Outcry over bonus pay for teachers

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The Independent Online
GOLDEN HELLOS and good-byes for skilled teachers at failing schools were proposed by the Government yesterday.

Good teachers who agreed to teach in schools declared failing by inspectors should receive bonuses. And those who soldier on in the worst schools but do not turn them round should get "termination bonuses" when schools have to close.

Heads and teachers who turn round difficult schools might also receive bonuses and teachers of subjects such as maths and science, where recruitment is difficult, should be considered for golden hellos.

Teachers reacted angrily to the Department for Education's evidence to the Schoolteachers' Pay Review Body, which marks a dramatic shift in the way the 438,000-strong profession is rewarded. Union leaders said the measures would worsen recruitment.

In the document, the department emphasises that extra pay for the best teachers rather than the traditional across-the-board rises were the way to solve the teaching recruitment crisis. This would be explained further in a Green Paper on the profession to be published later this year, but yesterday's document makes clear the Government's determination to tie pay to performance and to pay teachers partly by results.

It says: "The Government intends to look at sophisticated methods of assessment linked to performance and standards and the meeting of teachers' personal targets, including those related to pupil performance.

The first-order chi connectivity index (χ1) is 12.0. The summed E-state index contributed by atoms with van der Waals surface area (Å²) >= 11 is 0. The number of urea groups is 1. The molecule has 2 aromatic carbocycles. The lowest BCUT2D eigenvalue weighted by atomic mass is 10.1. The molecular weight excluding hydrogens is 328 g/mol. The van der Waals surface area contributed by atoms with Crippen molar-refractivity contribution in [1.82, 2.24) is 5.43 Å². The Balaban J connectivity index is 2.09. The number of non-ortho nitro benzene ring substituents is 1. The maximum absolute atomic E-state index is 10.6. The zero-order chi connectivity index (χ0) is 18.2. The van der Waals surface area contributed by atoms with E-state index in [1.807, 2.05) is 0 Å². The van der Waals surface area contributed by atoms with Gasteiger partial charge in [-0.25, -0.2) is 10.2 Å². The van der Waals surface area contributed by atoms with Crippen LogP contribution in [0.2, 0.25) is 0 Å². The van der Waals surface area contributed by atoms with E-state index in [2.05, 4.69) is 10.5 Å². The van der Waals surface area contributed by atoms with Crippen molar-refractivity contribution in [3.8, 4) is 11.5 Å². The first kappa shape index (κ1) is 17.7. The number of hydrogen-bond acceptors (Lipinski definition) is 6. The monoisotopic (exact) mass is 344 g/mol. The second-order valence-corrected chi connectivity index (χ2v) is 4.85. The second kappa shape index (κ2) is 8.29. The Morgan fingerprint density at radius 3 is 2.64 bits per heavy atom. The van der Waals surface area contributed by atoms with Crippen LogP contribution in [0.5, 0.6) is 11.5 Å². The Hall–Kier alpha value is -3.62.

"It is important that the arrangements should reward teachers doing a good job in difficult schools as well as in successful schools."

David Blunkett, Secretary of State for Education, argues that "teachers and head teachers are at the heart of the drive to raise standards", but suggests that any addition to the pounds 11bn teachers' pay bill must be no more than the rate of inflation. He says that the award should not be phased as in recent years.

He is concerned particularly about the shortage of primary head teachers; the need to recruit more maths and science staff in secondary schools; the difficulty of attracting good teachers to bad schools; and recruitment in London.

Nigel de Gruchy, general secretary of the National Association of Schoolmasters Union of Women Teachers, said ministers should go back to the drawing board; special payments introduced for teachers in difficult schools had been introduced in 1974, then frozen because they did not work, and recently abolished.

Doug McAvoy, general secretary of the National Union of Teachers, said teachers would be shocked: "The Government gave a 34 per cent increase the Chief Inspector of Schools, a man who has no impact on the day-to- day education of children."